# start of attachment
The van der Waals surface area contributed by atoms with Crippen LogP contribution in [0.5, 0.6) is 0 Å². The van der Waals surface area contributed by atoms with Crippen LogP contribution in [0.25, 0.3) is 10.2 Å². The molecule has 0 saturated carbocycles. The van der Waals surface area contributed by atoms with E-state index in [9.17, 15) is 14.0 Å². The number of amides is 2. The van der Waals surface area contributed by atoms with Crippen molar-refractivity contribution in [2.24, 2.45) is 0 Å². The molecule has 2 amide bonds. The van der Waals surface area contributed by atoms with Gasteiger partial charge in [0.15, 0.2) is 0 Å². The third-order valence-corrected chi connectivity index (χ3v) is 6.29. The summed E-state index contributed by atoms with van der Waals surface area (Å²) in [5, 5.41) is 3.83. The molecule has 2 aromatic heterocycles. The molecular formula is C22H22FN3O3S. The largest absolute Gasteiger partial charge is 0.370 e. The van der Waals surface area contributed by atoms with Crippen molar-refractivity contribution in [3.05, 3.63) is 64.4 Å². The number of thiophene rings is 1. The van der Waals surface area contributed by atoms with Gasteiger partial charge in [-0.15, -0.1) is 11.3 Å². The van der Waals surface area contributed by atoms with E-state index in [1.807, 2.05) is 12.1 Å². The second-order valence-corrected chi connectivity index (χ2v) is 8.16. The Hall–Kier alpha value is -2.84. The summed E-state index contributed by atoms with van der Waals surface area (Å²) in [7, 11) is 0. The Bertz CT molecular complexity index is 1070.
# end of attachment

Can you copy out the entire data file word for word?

The van der Waals surface area contributed by atoms with Crippen LogP contribution in [0.5, 0.6) is 0 Å². The van der Waals surface area contributed by atoms with Crippen LogP contribution in [0.25, 0.3) is 10.2 Å². The molecule has 0 saturated carbocycles. The van der Waals surface area contributed by atoms with E-state index in [9.17, 15) is 14.0 Å². The number of amides is 2. The van der Waals surface area contributed by atoms with Crippen molar-refractivity contribution in [2.24, 2.45) is 0 Å². The molecule has 2 amide bonds. The van der Waals surface area contributed by atoms with Gasteiger partial charge in [0.15, 0.2) is 0 Å². The third-order valence-corrected chi connectivity index (χ3v) is 6.29. The summed E-state index contributed by atoms with van der Waals surface area (Å²) in [5, 5.41) is 3.83. The molecule has 2 aromatic heterocycles. The molecular formula is C22H22FN3O3S. The largest absolute Gasteiger partial charge is 0.370 e. The van der Waals surface area contributed by atoms with Crippen molar-refractivity contribution in [3.05, 3.63) is 64.4 Å². The number of thiophene rings is 1. The van der Waals surface area contributed by atoms with Gasteiger partial charge in [-0.15, -0.1) is 11.3 Å². The van der Waals surface area contributed by atoms with E-state index in [1.807, 2.05) is 12.1 Å². The second-order valence-corrected chi connectivity index (χ2v) is 8.16. The Hall–Kier alpha value is -2.84. The summed E-state index contributed by atoms with van der Waals surface area (Å²) in [7, 11) is 0. The Bertz CT molecular complexity index is 1070.